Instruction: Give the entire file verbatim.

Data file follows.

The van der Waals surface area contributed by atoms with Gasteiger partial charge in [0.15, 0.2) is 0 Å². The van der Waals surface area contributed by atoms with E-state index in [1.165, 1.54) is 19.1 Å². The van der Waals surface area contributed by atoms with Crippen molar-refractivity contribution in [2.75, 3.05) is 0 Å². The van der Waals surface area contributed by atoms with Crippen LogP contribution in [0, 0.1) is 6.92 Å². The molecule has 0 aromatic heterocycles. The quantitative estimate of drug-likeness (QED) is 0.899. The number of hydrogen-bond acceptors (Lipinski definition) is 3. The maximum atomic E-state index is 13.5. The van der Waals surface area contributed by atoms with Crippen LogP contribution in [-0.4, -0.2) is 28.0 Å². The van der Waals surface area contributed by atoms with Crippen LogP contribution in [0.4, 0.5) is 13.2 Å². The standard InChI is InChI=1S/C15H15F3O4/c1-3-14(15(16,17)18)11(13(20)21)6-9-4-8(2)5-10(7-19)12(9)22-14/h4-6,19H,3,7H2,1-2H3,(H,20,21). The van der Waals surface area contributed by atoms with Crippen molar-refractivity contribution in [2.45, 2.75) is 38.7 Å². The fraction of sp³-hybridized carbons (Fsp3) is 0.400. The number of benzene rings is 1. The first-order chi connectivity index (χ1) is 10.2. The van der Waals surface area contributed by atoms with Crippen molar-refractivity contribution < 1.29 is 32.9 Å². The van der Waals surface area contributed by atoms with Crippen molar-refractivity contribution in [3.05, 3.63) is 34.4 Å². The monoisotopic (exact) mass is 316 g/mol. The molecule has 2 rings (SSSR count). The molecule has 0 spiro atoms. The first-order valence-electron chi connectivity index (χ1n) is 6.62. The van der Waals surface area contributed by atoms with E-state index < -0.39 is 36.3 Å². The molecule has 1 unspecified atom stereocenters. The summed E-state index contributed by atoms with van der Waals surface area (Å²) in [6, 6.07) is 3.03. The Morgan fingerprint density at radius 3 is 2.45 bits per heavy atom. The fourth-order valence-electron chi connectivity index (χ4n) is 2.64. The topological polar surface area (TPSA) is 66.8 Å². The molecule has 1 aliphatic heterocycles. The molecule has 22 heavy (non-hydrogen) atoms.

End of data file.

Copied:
The van der Waals surface area contributed by atoms with Gasteiger partial charge in [0.15, 0.2) is 0 Å². The van der Waals surface area contributed by atoms with E-state index in [1.165, 1.54) is 19.1 Å². The van der Waals surface area contributed by atoms with Crippen molar-refractivity contribution in [2.75, 3.05) is 0 Å². The van der Waals surface area contributed by atoms with Crippen LogP contribution in [0, 0.1) is 6.92 Å². The molecule has 0 aromatic heterocycles. The quantitative estimate of drug-likeness (QED) is 0.899. The number of hydrogen-bond acceptors (Lipinski definition) is 3. The maximum atomic E-state index is 13.5. The van der Waals surface area contributed by atoms with Crippen LogP contribution in [-0.4, -0.2) is 28.0 Å². The van der Waals surface area contributed by atoms with Crippen LogP contribution in [0.4, 0.5) is 13.2 Å². The standard InChI is InChI=1S/C15H15F3O4/c1-3-14(15(16,17)18)11(13(20)21)6-9-4-8(2)5-10(7-19)12(9)22-14/h4-6,19H,3,7H2,1-2H3,(H,20,21). The van der Waals surface area contributed by atoms with Crippen molar-refractivity contribution in [2.45, 2.75) is 38.7 Å². The fraction of sp³-hybridized carbons (Fsp3) is 0.400. The number of benzene rings is 1. The first-order chi connectivity index (χ1) is 10.2. The van der Waals surface area contributed by atoms with Crippen molar-refractivity contribution < 1.29 is 32.9 Å². The van der Waals surface area contributed by atoms with Crippen molar-refractivity contribution in [3.05, 3.63) is 34.4 Å². The monoisotopic (exact) mass is 316 g/mol. The molecule has 2 rings (SSSR count). The molecule has 0 spiro atoms. The first-order valence-electron chi connectivity index (χ1n) is 6.62. The van der Waals surface area contributed by atoms with E-state index < -0.39 is 36.3 Å². The molecule has 1 unspecified atom stereocenters. The summed E-state index contributed by atoms with van der Waals surface area (Å²) in [6, 6.07) is 3.03. The Morgan fingerprint density at radius 3 is 2.45 bits per heavy atom. The fourth-order valence-electron chi connectivity index (χ4n) is 2.64. The topological polar surface area (TPSA) is 66.8 Å². The molecule has 1 aliphatic heterocycles. The molecule has 22 heavy (non-hydrogen) atoms.